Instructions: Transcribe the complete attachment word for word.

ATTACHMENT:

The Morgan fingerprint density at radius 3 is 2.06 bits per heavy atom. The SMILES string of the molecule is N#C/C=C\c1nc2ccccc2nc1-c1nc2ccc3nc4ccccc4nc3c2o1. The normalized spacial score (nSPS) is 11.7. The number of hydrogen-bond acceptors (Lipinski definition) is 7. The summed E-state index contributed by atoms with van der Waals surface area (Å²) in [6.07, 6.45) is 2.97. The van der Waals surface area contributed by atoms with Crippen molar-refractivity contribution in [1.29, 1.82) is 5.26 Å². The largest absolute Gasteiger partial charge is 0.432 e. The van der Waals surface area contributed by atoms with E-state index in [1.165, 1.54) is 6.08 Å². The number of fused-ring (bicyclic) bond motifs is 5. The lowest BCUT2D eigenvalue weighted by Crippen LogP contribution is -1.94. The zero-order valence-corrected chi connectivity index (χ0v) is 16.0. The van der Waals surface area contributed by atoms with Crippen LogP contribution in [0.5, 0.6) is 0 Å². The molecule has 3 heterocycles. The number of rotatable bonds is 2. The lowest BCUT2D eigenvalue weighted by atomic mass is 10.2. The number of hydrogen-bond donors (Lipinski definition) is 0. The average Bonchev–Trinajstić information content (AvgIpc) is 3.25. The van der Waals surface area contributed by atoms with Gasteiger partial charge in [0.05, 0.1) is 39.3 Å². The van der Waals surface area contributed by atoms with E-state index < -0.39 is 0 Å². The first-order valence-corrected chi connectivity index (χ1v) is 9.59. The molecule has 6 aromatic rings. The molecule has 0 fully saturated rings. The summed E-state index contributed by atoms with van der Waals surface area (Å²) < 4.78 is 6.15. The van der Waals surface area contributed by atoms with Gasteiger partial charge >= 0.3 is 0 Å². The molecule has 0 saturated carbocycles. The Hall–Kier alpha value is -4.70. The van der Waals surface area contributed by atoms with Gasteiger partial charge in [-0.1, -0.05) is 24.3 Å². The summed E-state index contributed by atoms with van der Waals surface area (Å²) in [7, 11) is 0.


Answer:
The Morgan fingerprint density at radius 3 is 2.06 bits per heavy atom. The SMILES string of the molecule is N#C/C=C\c1nc2ccccc2nc1-c1nc2ccc3nc4ccccc4nc3c2o1. The normalized spacial score (nSPS) is 11.7. The number of hydrogen-bond acceptors (Lipinski definition) is 7. The summed E-state index contributed by atoms with van der Waals surface area (Å²) in [6.07, 6.45) is 2.97. The van der Waals surface area contributed by atoms with Crippen molar-refractivity contribution in [1.29, 1.82) is 5.26 Å². The largest absolute Gasteiger partial charge is 0.432 e. The van der Waals surface area contributed by atoms with E-state index in [1.165, 1.54) is 6.08 Å². The number of fused-ring (bicyclic) bond motifs is 5. The lowest BCUT2D eigenvalue weighted by Crippen LogP contribution is -1.94. The zero-order valence-corrected chi connectivity index (χ0v) is 16.0. The van der Waals surface area contributed by atoms with Crippen LogP contribution in [0.5, 0.6) is 0 Å². The molecule has 3 heterocycles. The number of rotatable bonds is 2. The lowest BCUT2D eigenvalue weighted by atomic mass is 10.2. The number of hydrogen-bond donors (Lipinski definition) is 0. The average Bonchev–Trinajstić information content (AvgIpc) is 3.25. The van der Waals surface area contributed by atoms with Gasteiger partial charge in [0.05, 0.1) is 39.3 Å². The van der Waals surface area contributed by atoms with E-state index < -0.39 is 0 Å². The first-order valence-corrected chi connectivity index (χ1v) is 9.59. The molecule has 6 aromatic rings. The molecule has 0 fully saturated rings. The summed E-state index contributed by atoms with van der Waals surface area (Å²) < 4.78 is 6.15. The van der Waals surface area contributed by atoms with Gasteiger partial charge >= 0.3 is 0 Å². The molecule has 0 saturated carbocycles. The Hall–Kier alpha value is -4.70. The van der Waals surface area contributed by atoms with Gasteiger partial charge in [-0.1, -0.05) is 24.3 Å². The summed E-state index contributed by atoms with van der Waals surface area (Å²) in [7, 11) is 0.